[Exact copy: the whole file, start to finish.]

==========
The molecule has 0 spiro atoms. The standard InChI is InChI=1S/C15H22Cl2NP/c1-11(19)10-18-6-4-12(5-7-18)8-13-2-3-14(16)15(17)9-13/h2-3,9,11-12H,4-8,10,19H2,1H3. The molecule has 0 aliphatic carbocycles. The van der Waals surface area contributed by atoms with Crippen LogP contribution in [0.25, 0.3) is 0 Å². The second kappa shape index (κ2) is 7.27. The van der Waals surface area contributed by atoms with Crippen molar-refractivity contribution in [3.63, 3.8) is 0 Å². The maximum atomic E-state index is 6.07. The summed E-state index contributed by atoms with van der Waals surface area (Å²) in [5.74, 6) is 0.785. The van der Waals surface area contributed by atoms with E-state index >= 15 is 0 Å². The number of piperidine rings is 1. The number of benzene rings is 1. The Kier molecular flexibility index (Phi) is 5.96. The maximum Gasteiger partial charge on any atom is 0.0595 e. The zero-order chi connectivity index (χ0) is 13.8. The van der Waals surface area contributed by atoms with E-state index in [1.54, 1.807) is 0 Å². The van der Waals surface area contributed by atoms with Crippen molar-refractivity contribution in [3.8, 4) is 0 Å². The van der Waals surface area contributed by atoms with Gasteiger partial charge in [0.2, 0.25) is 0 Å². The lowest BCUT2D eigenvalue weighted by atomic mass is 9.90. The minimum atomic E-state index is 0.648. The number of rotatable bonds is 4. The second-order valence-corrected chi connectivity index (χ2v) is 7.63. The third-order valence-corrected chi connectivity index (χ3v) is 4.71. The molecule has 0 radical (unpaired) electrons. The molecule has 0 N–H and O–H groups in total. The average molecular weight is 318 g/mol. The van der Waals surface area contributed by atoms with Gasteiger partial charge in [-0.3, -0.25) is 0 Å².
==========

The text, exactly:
The molecule has 0 spiro atoms. The standard InChI is InChI=1S/C15H22Cl2NP/c1-11(19)10-18-6-4-12(5-7-18)8-13-2-3-14(16)15(17)9-13/h2-3,9,11-12H,4-8,10,19H2,1H3. The molecule has 0 aliphatic carbocycles. The van der Waals surface area contributed by atoms with Crippen LogP contribution in [0.25, 0.3) is 0 Å². The second kappa shape index (κ2) is 7.27. The van der Waals surface area contributed by atoms with Crippen molar-refractivity contribution in [3.63, 3.8) is 0 Å². The maximum atomic E-state index is 6.07. The summed E-state index contributed by atoms with van der Waals surface area (Å²) in [5.74, 6) is 0.785. The van der Waals surface area contributed by atoms with E-state index >= 15 is 0 Å². The number of piperidine rings is 1. The number of benzene rings is 1. The Kier molecular flexibility index (Phi) is 5.96. The maximum Gasteiger partial charge on any atom is 0.0595 e. The zero-order chi connectivity index (χ0) is 13.8. The van der Waals surface area contributed by atoms with E-state index in [1.54, 1.807) is 0 Å². The van der Waals surface area contributed by atoms with Crippen molar-refractivity contribution in [3.8, 4) is 0 Å². The van der Waals surface area contributed by atoms with Gasteiger partial charge in [0.2, 0.25) is 0 Å². The lowest BCUT2D eigenvalue weighted by atomic mass is 9.90. The minimum atomic E-state index is 0.648. The number of rotatable bonds is 4. The second-order valence-corrected chi connectivity index (χ2v) is 7.63. The third-order valence-corrected chi connectivity index (χ3v) is 4.71. The molecule has 0 radical (unpaired) electrons. The molecule has 0 N–H and O–H groups in total. The average molecular weight is 318 g/mol. The van der Waals surface area contributed by atoms with Gasteiger partial charge in [-0.3, -0.25) is 0 Å².